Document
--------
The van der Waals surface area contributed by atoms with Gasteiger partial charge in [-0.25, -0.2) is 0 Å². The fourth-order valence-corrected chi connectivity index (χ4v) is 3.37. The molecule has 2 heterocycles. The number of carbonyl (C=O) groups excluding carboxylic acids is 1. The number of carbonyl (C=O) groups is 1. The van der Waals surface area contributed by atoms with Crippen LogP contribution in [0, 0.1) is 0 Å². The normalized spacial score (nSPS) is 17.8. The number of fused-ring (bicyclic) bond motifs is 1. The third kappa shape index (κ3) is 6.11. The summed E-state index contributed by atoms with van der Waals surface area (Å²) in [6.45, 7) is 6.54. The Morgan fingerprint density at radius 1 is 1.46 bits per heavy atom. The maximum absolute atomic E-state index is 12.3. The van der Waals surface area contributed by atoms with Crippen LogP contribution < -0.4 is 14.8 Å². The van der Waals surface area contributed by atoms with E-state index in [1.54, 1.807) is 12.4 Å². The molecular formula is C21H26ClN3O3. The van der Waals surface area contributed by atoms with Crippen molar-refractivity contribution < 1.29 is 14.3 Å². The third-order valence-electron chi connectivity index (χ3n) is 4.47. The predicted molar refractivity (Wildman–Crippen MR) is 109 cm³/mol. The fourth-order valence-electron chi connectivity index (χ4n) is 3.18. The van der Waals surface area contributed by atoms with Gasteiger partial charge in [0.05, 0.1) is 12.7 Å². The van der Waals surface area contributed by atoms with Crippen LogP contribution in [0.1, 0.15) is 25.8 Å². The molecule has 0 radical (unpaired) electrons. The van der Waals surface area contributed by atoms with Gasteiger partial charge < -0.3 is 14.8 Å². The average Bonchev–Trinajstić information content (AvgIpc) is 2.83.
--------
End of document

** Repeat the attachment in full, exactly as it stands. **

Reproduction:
The van der Waals surface area contributed by atoms with Gasteiger partial charge in [-0.25, -0.2) is 0 Å². The fourth-order valence-corrected chi connectivity index (χ4v) is 3.37. The molecule has 2 heterocycles. The number of carbonyl (C=O) groups excluding carboxylic acids is 1. The number of carbonyl (C=O) groups is 1. The van der Waals surface area contributed by atoms with Crippen LogP contribution in [0, 0.1) is 0 Å². The normalized spacial score (nSPS) is 17.8. The number of fused-ring (bicyclic) bond motifs is 1. The third kappa shape index (κ3) is 6.11. The summed E-state index contributed by atoms with van der Waals surface area (Å²) in [6.45, 7) is 6.54. The Morgan fingerprint density at radius 1 is 1.46 bits per heavy atom. The maximum absolute atomic E-state index is 12.3. The van der Waals surface area contributed by atoms with Crippen LogP contribution < -0.4 is 14.8 Å². The van der Waals surface area contributed by atoms with E-state index in [1.54, 1.807) is 12.4 Å². The molecular formula is C21H26ClN3O3. The van der Waals surface area contributed by atoms with Crippen molar-refractivity contribution < 1.29 is 14.3 Å². The third-order valence-electron chi connectivity index (χ3n) is 4.47. The predicted molar refractivity (Wildman–Crippen MR) is 109 cm³/mol. The fourth-order valence-electron chi connectivity index (χ4n) is 3.18. The van der Waals surface area contributed by atoms with Gasteiger partial charge in [0.05, 0.1) is 12.7 Å². The van der Waals surface area contributed by atoms with Crippen LogP contribution in [0.1, 0.15) is 25.8 Å². The molecule has 0 radical (unpaired) electrons. The van der Waals surface area contributed by atoms with Gasteiger partial charge < -0.3 is 14.8 Å². The average Bonchev–Trinajstić information content (AvgIpc) is 2.83.